Import alarms: CSV file structure

Activate Cloud Notify and set up a data source

This article assumes you’ve already set up a data source (including variables). View our corresponding guides if you haven’t yet.

The import function in Cloud Notify is, together with the export function, built to easily and effortlessly copy alarms from one device to another. Additionally, you can use the import function to prepare alarms in a CSV file and load them all at once into your Cloud Notify app.

How to: export and import alarms

View the “Set up alarms“-guide about the actual steps of exporting and importing a CSV file.

CSV file structure

The structure of the CSV file need to be correct for the import function to work properly. The headers (first row) of column 1-8 should look like this:

TypeNameSeverityAddressConditionThresholdOn delayOperator instructions

Each column represents a different setting and these are all explained below. You can easily navigate to the desired section by pressing the corresponding header above.

Tip: an easy template

You can quickly and easily create a template by first creating a single alarm using the X4 remote interface and then exporting this alarm to a CSV file.

Type

This is the alarm type. SMTP based alarms have type “unary“. All other alarms, since they’re a triggered based event (true or false), have type “boolean“.

Name

You can name the alarms freely. It is advised to enter a very brief description of the alarm, i.e. “emergency stop zone B”.

Severity

There are three severity options to choose from:

  • High: for critical alarms
  • Medium: for important alarms
  • Low: for “nice to know” alarms

Address

Here you enter the variable address for which the alarm is meant for. The address is fully explained in the “Import variables” article. Below you will find an example address of every supported protocol.

ProtocolExample address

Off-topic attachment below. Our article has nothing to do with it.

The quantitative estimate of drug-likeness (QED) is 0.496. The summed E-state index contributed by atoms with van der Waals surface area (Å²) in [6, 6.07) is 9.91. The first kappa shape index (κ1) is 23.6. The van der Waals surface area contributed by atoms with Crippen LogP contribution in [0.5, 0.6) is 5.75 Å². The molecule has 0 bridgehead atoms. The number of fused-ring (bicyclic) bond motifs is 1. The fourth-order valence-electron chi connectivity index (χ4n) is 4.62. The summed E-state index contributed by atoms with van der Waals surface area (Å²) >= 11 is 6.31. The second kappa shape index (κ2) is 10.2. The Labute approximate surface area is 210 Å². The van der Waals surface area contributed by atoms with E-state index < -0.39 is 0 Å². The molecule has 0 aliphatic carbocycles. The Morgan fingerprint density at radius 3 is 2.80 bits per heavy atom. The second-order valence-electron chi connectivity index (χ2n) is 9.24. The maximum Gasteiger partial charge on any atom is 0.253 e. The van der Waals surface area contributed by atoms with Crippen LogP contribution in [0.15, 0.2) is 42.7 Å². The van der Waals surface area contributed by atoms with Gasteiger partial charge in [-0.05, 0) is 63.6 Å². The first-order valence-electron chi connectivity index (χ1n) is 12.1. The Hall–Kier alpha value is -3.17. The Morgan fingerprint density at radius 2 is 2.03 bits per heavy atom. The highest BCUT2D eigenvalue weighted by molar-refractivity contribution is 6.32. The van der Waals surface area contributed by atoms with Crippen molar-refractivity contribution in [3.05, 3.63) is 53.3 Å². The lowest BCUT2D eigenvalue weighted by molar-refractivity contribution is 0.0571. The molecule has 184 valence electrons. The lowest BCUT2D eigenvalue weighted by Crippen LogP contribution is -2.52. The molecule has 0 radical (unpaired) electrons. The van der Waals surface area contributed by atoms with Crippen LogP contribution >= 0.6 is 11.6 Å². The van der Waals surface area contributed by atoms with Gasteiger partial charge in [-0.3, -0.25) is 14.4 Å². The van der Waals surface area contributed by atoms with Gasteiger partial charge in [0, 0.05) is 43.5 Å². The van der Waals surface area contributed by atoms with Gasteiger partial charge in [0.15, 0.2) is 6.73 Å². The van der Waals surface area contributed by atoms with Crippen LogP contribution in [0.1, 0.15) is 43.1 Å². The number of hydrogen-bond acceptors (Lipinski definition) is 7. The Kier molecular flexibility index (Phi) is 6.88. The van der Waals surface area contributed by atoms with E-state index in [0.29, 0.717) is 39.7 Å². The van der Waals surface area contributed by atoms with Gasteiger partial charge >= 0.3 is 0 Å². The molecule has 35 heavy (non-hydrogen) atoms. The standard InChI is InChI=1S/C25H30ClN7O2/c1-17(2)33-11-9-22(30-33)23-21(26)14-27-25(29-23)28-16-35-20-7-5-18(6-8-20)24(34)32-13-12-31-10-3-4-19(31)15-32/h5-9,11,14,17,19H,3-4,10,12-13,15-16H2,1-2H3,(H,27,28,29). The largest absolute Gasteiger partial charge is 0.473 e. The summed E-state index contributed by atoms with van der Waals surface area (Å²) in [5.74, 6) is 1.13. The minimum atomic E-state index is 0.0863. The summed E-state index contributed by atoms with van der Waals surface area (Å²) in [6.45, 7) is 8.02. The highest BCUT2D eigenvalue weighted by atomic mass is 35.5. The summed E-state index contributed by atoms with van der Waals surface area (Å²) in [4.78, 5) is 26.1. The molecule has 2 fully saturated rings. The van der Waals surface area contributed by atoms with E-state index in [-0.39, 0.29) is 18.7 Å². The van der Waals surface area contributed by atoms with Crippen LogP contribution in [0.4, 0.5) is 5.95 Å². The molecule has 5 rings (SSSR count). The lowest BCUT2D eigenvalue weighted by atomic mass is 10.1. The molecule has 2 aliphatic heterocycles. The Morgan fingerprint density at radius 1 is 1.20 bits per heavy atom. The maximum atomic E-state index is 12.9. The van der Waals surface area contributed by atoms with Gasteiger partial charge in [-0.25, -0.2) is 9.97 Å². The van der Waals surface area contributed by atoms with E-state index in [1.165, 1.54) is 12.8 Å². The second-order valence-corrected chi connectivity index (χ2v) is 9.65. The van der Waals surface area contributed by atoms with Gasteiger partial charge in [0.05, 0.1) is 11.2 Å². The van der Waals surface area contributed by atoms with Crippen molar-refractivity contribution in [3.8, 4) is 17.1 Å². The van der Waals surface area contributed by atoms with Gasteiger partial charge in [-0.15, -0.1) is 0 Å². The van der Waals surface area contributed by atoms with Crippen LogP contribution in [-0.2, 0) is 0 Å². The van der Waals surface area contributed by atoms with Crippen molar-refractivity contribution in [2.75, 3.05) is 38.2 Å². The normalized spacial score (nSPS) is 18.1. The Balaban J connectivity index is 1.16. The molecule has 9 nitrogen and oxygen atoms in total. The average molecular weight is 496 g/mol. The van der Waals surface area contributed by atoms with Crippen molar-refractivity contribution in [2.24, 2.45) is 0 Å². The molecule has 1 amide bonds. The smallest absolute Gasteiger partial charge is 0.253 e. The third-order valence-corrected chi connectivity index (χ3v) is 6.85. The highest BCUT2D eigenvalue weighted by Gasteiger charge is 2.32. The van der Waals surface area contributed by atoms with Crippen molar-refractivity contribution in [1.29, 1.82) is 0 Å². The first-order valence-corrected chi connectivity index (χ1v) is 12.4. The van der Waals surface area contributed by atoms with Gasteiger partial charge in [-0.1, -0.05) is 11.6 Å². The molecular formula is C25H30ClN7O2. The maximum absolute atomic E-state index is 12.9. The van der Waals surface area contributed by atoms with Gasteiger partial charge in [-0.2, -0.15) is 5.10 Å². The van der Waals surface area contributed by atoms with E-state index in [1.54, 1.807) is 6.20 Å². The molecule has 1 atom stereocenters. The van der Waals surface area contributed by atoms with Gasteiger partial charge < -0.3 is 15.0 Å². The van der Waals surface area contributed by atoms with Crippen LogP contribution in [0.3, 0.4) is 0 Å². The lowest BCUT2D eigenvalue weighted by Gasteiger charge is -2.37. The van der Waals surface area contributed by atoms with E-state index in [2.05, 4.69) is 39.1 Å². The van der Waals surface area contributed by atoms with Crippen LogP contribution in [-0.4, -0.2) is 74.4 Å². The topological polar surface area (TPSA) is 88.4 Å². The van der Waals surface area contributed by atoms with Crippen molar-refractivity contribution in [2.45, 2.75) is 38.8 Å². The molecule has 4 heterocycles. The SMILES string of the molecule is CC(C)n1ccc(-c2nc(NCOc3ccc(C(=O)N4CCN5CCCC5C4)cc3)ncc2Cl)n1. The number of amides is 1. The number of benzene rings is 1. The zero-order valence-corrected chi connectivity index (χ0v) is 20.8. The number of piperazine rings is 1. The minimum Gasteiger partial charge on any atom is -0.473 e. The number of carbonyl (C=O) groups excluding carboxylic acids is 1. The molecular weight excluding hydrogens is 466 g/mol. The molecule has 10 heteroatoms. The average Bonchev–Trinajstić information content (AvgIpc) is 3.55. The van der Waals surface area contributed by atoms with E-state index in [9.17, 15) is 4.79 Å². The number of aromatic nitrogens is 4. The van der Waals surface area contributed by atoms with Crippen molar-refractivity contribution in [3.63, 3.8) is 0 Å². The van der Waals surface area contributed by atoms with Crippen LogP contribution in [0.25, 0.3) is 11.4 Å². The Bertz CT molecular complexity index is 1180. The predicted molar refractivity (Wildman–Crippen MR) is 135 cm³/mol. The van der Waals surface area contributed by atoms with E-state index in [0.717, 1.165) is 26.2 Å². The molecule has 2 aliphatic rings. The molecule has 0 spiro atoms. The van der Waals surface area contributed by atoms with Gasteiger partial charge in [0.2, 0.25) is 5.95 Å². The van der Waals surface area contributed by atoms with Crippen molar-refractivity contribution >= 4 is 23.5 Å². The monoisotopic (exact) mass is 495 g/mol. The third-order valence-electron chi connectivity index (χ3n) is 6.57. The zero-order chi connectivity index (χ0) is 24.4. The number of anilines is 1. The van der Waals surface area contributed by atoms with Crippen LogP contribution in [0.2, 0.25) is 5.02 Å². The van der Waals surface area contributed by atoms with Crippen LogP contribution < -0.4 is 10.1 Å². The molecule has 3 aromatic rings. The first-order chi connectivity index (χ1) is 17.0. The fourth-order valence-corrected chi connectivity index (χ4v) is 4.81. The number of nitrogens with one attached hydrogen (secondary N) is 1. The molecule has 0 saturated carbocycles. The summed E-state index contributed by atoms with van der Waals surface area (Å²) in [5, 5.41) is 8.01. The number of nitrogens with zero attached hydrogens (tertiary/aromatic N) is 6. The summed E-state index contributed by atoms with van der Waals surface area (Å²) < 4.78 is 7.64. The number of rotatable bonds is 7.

SiemensD3.2.1
Modbus2.1
OPC-UAns=2;s=20001
BACnet/IP2.4.85
SMTPSMTP::Keyw:High
Digital inputGPIO::

The table below lists all options if you’re looking to add localhost alarms that alert you when the x500 IoT gateway’s own connection has been lost. Details on the connection types can be found here: VPN and MQTT connection – What are they.

ProtocolExample address
VPN connection__vpn_connected__
MQTT connection__mqtt_connected__
MQTT logger connection__mqtt_ixlogger_connected__

Condition

Here you enter the logical operator of your alarm trigger condition. These are listed in the table below, including support per data type.

Online (X4 remote)Offline (CSV file)BooleanStringFloatInteger
Equal to==
Not equal to!=
Smaller than<
Smaller than or equal to<=
Greater than>
Greater than or equal to>=

Threshold

Here you enter the threshold of your alarm trigger condition. This is the variable value at, below, or above which the alarm is triggered, depending on the condition. The table below shows the available options and examples per data type.

Variable typeOptionsExample value
Boolean“TRUE” or “FALSE”TRUE
StringPlain text“emergency stop ON”
FloatNumber with decimal point2.55
IntegerWhole numbers3

On delay

In some cases it may only be important to trigger an alarm when the condition is met for a specific time period, i.e. if a temperature exceeds 800°C for longer than 5 minutes. These “5 minutes” can be set here in milliseconds.

No delay

Enter 0 if you do not wish to use this setting.

Online (X4 remote)Offline (CSV file)
Over a periodOn delay
0 seconds0
1 second1000
1 minute60000
1 hour3600000

Localhost alarms are triggered when the condition has been met for at least 1 hour. The delay is set in hours, unlike other alarms, which are set in milliseconds.

Online (X4 remote)Offline (CSV file)
Over a periodOn delay
1 hour1
3 hours3

Operator instructions

Here you enter the text message, instructions, and any additional information that is important to be enclosed with the alarm.